Along the same lines, it's insufficient for information merely to be available and findable... it must also be believable, useful, and tailored to the audience so its easy to absorb. That's the top-to-bottom challenge, and very few people understand it. This book doesn't give much practical advice about absorbability, but it covers findability needs and existing technology quite well. The rest is up to you.
This book bangs the old drum about how successful networking is about giving, not getting. Most people who claim to network are looking for something from you... whereas master networkers focus on trying to immediately give you something you value. The value could be anything: a book, a website, a contact, or a job for their kid. Ferazzi has a long list of what value to give to people, and when, and how to go about it. I found the goal setting section alone worth the price of the book.
For the most part, being friendly and helpful will come back to you tenfold. However, freely sharing your network with every spammer and slimeball who asks is a sure way of losing friends and contacts...
Ferrazi sends mixed messages here... He shared several anecdotes from when he was just getting started in business about difficult people who refused to share their network. Clearly a big mistake, because Ferrazi is now a very useful person to know. Even if this wasn't the case, its vital to use the connections you have instead of hoarding them. If you cannot provide value to your network, your connections wither and die.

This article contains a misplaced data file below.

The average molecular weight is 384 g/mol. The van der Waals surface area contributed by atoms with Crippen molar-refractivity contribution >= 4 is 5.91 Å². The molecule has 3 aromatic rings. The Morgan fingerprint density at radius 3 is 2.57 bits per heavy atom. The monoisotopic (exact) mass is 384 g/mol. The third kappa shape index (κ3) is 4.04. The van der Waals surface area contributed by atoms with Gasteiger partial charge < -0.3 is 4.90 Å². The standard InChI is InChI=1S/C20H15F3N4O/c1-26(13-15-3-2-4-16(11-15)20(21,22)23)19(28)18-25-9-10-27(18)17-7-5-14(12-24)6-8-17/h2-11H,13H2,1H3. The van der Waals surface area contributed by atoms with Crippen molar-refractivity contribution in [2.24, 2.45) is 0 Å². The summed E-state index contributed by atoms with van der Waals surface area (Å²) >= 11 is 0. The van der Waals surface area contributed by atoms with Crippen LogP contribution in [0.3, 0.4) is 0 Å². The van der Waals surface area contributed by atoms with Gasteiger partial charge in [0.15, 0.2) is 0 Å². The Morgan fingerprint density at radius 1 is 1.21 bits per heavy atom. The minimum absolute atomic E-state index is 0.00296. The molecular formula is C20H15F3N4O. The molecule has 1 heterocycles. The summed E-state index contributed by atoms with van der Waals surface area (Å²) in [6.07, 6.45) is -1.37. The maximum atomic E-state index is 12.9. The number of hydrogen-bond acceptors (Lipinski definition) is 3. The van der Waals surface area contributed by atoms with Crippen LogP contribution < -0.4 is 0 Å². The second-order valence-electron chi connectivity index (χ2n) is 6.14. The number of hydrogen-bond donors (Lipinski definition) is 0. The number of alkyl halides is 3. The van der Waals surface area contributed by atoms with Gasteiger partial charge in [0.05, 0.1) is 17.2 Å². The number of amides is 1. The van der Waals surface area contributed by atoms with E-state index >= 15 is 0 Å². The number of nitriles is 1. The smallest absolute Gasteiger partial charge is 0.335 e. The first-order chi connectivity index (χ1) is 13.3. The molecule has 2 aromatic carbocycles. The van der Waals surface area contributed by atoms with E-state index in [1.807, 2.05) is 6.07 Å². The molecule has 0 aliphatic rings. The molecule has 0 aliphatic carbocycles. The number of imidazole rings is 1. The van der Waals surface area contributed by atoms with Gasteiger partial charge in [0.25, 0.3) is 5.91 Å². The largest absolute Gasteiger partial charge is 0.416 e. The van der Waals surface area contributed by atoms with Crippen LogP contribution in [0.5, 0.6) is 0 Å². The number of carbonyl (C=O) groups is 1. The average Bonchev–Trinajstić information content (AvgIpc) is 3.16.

However, later Ferrazi complains about people who call him out of the blue asking to network. His claim is that they have no value proposition. Fair enough, a good chunk of them probably are slimeballs who care about nothing but their own needs. If these kinds of people don't know or don't care to know how to add value to me, then maybe I shouldn't waste my time.
Some of the folks without a value proposition may be connection vampires... on the other hand, they might be extremely valuable and just not good at understanding or communicating this fact. So how should we deal with these people? The big question that he doesn't fully answer, is how to be a lightweight gatekeeper? Yes, we should share our knowledge and network, but we also have the responsibility of protecting it.
I'd like to see his take on this in a later article or book...
This was an idea I discussed with Alec and Pete on occasion... the concept of vertical farms. In essence, by using hydroponics, artificial light, and sterilized wastewater, a city can grow all of its food needs in skyscrapers. They are less prone to droughts, heavy rainfall, pests, or weeds. Plus, being so close to the city, you get to take advantage of all of the existing infrastructure for distribution.
It Just Makes Sense©
Its not as crazy as it sounds... many fruit and vegetable farms are grown in indoor greenhouses, and can grow much more food in the same amount of space. Sky farming would probably be less feasible for staples like wheat and potatoes... at least until sky farms get the subsidies that standard farms get!
Another nice side effect is that less land is needed for food production... which we can then turn into national parks.
Of course, this will only serve to increase the speed at which people are leaving small towns and moving to the city... but the world was always a dynamic place!
CMS Watch has recently released their Web CMS Kudos and Shortcomings, where they reviewed the top 40 open source and commercial Content Managament Systems (CMS). A kindly reader make a spreadsheet of the scores. For some reason, they ranked the Python-based Plone 2.0 the #1 CMS. It was the only CMS to have a positive score of 2, the rest were negative.